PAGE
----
By Sana Asif Ahmad
Our 12 days in Hyderabad helped us discover the colours of this city beyond the famous tourist attractions of pearls, biryani, IT city or the Charminar. We were here for our Winter Institute, a two-week fieldwork based module organized as a part of the Master’s in Urban Policy and Governance. The steep and rolling landscape of the city was covered in vivid colors of the Bathukamma festival, floral festival celebrated predominantly by the women of Telangana, as streets were lined with women selling the most fascinating combination of flowers. As we interacted with people on the streets I understood Zehra Banu’s secret tip for the ‘zaika’ of the biryani, the diversity of flavors that is present in just a single bite.
The significance of the City of Nizam as an aspirational capital was very striking as many people travelled to make it big in Hyderabad. These dreams came from a variety of people — from a coconut seller, tailor, a student. But the idea of a woman present in public spaces was still contested. “How can women roam on the streets, Ma’am? They will be spoiled!” says Shamim Bibi, a mother of two. Yet, I managed to meet the likes of Lata and Ayesha at a skill-training centre in Rasoolpura, who eyed a bright future.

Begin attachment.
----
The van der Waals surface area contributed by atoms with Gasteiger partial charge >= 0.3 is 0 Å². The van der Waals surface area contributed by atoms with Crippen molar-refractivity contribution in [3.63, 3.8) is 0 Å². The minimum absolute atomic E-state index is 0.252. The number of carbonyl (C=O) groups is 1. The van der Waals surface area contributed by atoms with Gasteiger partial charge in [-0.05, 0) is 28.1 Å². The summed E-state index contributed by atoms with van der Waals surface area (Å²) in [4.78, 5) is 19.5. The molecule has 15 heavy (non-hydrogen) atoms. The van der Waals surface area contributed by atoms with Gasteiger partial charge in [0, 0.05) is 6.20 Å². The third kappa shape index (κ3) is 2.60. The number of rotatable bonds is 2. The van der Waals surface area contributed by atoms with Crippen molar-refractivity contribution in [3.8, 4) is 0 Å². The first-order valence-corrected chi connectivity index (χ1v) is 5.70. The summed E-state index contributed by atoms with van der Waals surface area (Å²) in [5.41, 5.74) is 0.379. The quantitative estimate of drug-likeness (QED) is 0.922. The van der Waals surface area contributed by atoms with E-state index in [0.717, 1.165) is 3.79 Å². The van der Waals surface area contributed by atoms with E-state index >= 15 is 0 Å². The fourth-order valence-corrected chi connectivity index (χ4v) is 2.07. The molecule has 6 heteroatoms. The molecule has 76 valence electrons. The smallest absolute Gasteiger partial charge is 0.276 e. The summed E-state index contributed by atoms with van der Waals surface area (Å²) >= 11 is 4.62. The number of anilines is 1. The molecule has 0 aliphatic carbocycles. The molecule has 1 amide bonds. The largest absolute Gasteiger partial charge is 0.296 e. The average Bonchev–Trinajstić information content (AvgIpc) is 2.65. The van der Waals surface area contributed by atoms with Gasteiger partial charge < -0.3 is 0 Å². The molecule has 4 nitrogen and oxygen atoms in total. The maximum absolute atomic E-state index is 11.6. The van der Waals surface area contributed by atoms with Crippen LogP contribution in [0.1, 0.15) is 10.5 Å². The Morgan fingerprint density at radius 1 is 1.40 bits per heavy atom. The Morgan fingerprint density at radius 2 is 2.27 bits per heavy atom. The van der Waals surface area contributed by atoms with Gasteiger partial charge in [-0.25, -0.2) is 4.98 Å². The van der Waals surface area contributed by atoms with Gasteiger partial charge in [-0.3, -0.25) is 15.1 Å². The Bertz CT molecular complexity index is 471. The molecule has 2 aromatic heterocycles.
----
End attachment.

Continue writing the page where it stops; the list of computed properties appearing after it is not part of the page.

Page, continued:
Mohd Bhai complained about his social life as he regretted coming back from his 8-year-long stint in the Gulf because of family responsibilities. “What are dreams? Today I dream of one thing, tomorrow another” he said in a resentful tone as he cleaned his workstation at a makeshift electrical repair shop in Ameerpet. He complains that coming back to Hyderabad brings so many social responsibilities from attending funerals to marriages unlike in Gulf where one has only job duties to meet.
Both Rasoolpura and Ameerpet are hubs for informal livelihoods. Many we spoke to there had either dropped out of education due to some constraints or due to lack of faith in the education system. Utterances like “Even if we become graduates, we wont earn as much. Why spend money? Anyway we weren’t interested.” Were common.
Most women we spoke to mentioned how girls were married-off early. On asking a young 17-year-old Sheeba, shyly explained how she was also getting married in a month’s time while her brother, now a delivery boy for a food delivery service, averted questions by looking busy on his phone as he sat with pride on his delivery bike. The men came across as more accustomed to earning before deciding to settle down, but even here not everyone had a college degree. Even the aspirations that we witnessed in Ameerpet, a more work dominated setup saw men more inclined to make it big through experience and skills rather than education.
The underlying theme recurrent in Hyderabad’s city life was dominated by communal amity. Rasoolpura as a residential setting saw occurrences of varied belief institutions with temples, mosques and churches almost crisscrossing pathways. This played an important role is securing open and safe workspaces for all and also attracting migrants from as far as Uttar Pradesh like the “Maggam” (Zardozi embroidery) workers.